Inbox: Is Braun's No. 1 spot at first base?

Beat reporter Adam McCalvy answers fans' questions

March 6th, 2018

Where will the majority of 's at-bats come from, first base or left field? What are the chances he's the Opening Day starter at first?

-- @tony_montalto on Twitter

Braun isn't saying much since beginning his spring fling at first base, but judging by the volume of questions from fans, it remains a big topic of curiosity. To answer Tony's questions: The idea is that Braun will continue to get the majority of his at-bats in the outfield and only play first base on a part-time basis. But because the Brewers seem destined to match up against a left-hander on Opening Day in San Diego (Clayton Richard), there's a real chance he starts at first base on March 29.

Now, this all could change. One injury to an outfielder, or a trade from that surplus, and the logjam is suddenly gone. Braun himself has expressed the importance of getting to Opening Day healthy, since all of this infield work puts a stain on his surgically repaired back. All parties are being mindful of that. And carries his own injury risk after battling leg issues for a significant chunk of last season.

A change on any of those fronts could totally alter the plan, which is why Braun and Craig Counsell are being so adamant that all they are thinking about right now is getting Braun a bunch of experiences at the position. So far, so good on that front, Counsell said on Sunday.

You helped to answer your own question with the last part; the fact that he has been injury-prone in recent seasons is an argument for playing him some at first base, where there is less toll on the body. And he wasn't bad fielding the ball at third base in 2007, he was bad throwing the ball. The fact he came up as an infielder is actually one of the reasons Counsell & Co. are so confident that he'll adapt to first base.

Santana knows he has lots of room for improvement defensively, and he sounds pretty intent on improving that part of his game this season. He's certainly got the arm for right field. Let's see if he can get better in the other elements of that position.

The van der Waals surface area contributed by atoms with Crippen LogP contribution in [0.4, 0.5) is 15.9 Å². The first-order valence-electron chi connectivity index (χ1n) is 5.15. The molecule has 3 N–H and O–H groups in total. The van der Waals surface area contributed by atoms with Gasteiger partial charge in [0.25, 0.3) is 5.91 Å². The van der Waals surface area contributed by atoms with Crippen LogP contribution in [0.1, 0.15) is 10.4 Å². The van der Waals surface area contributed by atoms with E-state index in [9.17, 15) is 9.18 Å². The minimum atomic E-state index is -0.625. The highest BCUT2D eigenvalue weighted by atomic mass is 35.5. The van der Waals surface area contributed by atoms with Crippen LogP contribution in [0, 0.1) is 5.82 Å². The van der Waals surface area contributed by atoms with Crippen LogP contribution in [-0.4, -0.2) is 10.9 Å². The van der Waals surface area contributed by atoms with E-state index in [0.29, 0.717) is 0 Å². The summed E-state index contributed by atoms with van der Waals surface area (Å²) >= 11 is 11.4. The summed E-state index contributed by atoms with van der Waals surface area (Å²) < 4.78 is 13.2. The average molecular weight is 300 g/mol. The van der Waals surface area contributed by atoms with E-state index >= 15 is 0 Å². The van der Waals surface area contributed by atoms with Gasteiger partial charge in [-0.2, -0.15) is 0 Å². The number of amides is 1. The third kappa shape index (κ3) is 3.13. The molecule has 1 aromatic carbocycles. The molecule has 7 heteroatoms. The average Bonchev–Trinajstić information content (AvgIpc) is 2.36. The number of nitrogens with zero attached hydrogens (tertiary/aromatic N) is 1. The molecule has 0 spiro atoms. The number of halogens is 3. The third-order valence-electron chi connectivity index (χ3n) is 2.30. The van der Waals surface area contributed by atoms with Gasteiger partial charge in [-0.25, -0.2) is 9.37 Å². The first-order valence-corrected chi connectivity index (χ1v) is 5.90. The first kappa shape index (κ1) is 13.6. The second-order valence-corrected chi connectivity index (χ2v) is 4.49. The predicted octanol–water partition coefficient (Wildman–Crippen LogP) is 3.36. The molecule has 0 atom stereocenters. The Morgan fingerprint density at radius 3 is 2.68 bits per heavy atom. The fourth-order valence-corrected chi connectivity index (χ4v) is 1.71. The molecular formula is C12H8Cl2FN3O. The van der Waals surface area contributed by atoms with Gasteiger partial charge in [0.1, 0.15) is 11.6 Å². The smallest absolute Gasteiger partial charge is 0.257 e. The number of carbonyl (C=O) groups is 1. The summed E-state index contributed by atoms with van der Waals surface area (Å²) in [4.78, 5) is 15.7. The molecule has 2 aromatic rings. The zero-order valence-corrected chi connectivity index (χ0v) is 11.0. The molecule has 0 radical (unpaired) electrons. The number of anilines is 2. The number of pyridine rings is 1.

I want to say yes to this so bad. Aguilar was productive when he got at-bats last season, including off the bench, he's off-the-charts good in the clubhouse and he trimmed down significantly this spring. But the Brewers plan to carry eight relievers for most of the season, and when you add it up (as I did right before the start of Spring Training), I can't find a spot for him. Aguilar is out of Minor League options.

Something's got to give here, unless the Brewers make some other move.

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I've got Chase Anderson because, when he was healthy, he was Milwaukee's best starting pitcher last season not named Jimmy Nelson. It's Anderson or at this point, and the argument for Davies is that he made all of his starts and got better as the Brewers played deeper into contention.

The Brewers' unique program for their starters is making it very challenging to guess. I'm pretty sure Counsell is enjoying keeping us all in suspense about what is -- let's admit it -- largely a ceremonial honor.

I've gotten no indication of that. Just like and the catcher position, it appears that David Stearns and the Brewers' baseball analysts believe they are better going with the in-house options and preserving some flexibility to add at midseason if need be. There is optimism that is somewhere between his terrific 2016 season and terrible 2017, and paired with a healthy , that could be a productive platoon. Then you have and , both of whom look like they'll make it to the Majors, waiting as Minor League depth.

It's too bad, because Walker can help a contender. He was probably right when he told The New York Times last week that the move to analytics has hurt players known for their contributions off the field. There's no metric for that.

Right now, it looks like Triple-A. Tough to swallow for one of MLB's nine 20-homer, 20-stolen base guys last season, and a dynamic defender. But there's a lot of baseball to play before Opening Day.

If it's true that Stearns didn't make that nine-figure offer to , after all, then I have a hard time seeing the Brewers going for . The wild card there is agent Scott Boras, who sometimes goes straight to ownership to find homes for his players (see: Kyle Lohse). Stearns says the Brewers like who they have in-house, and I believe that's true. But someone is going to sign Arrieta, and Alex Cobb, and until we see them in another uniform, there's at least a chance they land with a Brewers team that has an open spot and some money to spend.